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Permission versus forgiveness

30 September 2013

Readers would be familiar with section 477(2B) of the Corporations Act 2001 which provides that a liquidator "must not enter into" an agreement on the company's behalf which will operate for a period longer than three months without obtaining approval from the Court or the company's creditors.  The wording of the section appears to require prospective approval.  If such an agreement has been entered into without such approval, however, does the section's prospective phrasing mean that all is lost?

In the recent case of Chan v Four C Realty Pty Ltd (in liq) [1], the plaintiff had made an offer to purchase the company's business, which included an obligation to indemnify the company for commissions that it may be required to refund in relation to development contracts that were yet to settle and which might fail to settle. An agreement was entered into which would extend longer than three months because of the nature of the indemnities.

Interestingly, it was the plaintiff, with the approval of the liquidators, who sought the Court's retrospective approval.  Gordon J noted that, "as the express words of section 477(2B) make clear and consistent with the policy underlying the section, a liquidator should seek the Court's approval before entering into a long term agreement...".  However, she went on to note that in certain circumstances, retrospective approval may be given by the Court to such agreements.

In making her determination, Gordon J outlined the principles the Courts will apply in considering whether to exercise the discretion under section 477(2B) [2]. Her Honour stated that courts will not simply "rubber stamp" whatever is put forward by a liquidator.  A court will not approve an agreement if its terms are unclear. Additionally, the Court's role is not to develop some alternative proposal which might seem preferable, but to review the liquidator's proposal having regard to his or her commercial judgment and knowledge, determine whether there has been an error of law or ground for suspecting bad faith, and weigh up whether there is a good reason to intervene in the winding up. But, the Court will grant approval under the section only where the transaction is for the proper realisation of the assets of the company or where it will assist in the winding up.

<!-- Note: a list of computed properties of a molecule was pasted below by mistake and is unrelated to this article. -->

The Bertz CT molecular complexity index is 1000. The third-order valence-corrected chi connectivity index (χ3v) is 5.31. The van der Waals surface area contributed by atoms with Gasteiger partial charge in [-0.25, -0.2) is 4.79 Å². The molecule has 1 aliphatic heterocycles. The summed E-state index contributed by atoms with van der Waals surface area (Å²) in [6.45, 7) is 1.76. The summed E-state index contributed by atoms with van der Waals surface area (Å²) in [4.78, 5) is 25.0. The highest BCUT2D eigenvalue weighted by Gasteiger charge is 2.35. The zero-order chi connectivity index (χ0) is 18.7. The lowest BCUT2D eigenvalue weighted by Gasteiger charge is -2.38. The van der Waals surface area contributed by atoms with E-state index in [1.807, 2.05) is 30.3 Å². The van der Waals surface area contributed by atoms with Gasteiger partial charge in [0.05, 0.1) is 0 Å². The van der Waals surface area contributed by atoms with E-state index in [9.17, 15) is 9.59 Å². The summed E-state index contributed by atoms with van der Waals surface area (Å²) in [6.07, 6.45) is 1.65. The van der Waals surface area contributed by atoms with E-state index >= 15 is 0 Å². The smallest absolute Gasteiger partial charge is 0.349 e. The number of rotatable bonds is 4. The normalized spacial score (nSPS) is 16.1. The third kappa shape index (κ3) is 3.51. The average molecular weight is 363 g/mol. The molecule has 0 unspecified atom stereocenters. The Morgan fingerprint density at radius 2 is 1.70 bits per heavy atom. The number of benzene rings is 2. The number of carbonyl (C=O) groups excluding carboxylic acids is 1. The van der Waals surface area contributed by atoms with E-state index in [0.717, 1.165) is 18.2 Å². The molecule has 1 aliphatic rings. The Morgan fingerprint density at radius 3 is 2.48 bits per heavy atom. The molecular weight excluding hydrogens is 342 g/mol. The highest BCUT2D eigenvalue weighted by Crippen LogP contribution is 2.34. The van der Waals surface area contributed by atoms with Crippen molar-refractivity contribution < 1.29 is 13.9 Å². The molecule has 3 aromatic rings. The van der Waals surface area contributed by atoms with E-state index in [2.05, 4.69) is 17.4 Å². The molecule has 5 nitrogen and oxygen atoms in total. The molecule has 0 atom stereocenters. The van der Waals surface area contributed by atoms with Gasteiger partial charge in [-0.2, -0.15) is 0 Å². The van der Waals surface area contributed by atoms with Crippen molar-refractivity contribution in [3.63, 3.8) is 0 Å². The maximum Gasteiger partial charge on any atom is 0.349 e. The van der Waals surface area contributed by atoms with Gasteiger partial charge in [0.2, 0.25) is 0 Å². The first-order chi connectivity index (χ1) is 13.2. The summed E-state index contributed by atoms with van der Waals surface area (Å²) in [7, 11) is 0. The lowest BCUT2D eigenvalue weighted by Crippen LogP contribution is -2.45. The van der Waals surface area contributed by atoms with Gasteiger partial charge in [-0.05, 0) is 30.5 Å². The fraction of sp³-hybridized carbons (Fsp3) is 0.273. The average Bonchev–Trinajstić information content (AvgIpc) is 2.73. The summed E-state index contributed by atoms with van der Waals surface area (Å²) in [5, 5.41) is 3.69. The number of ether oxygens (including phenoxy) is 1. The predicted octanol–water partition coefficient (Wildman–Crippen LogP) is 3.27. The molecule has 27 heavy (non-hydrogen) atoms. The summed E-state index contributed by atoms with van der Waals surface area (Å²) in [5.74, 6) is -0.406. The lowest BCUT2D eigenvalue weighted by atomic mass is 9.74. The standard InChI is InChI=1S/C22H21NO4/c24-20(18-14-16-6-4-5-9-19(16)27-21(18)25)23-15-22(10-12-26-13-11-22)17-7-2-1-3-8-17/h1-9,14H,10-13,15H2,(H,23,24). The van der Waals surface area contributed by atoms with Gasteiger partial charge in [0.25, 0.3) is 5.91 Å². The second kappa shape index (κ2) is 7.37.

In granting the application, Gordon J found that approving the agreement would be in the best interests of the creditors and members as there was no certainty that if the agreement was set aside and the sale process re-opened, that a better offer for the purchase of the business would be obtained. Her Honour stated that, in this case, "certainty is to be preferred over merely speculative possibilities, especially where it is inevitable that considerable time and expense would be incurred in reopening the sales process."

This decision is helpful in identifying the main considerations a Court will take into account when exercising its discretion under section 477(2B). Importantly, however, this case confirms a position postulated by earlier authorities [3], that such approval may be granted retrospectively, despite the section's prospective phrasing.


[1] Chan v Four C Realty Pty Ltd (in liq), in the matter of Four C Realty Pty Ltd (in liq) (No 2) [2013] FCA 959.

[2] Gordon J quoting from Stewart, in the matter of Newtronics Pty Ltd [2007] FCA 1375.

[3] See Re HIH Insurance Group Limited & Ors [2001] NSWSC 308 and Empire (Aust) Nominees Pty Ltd v Vince (2000) 18 ACLC 738.

 

For more information, please contact:

Mark Madsen | Partner
Mullins Lawyers
t (07) 3224 0241
f (07) 3224 0333
mmadsen@mullinslaw.com.au

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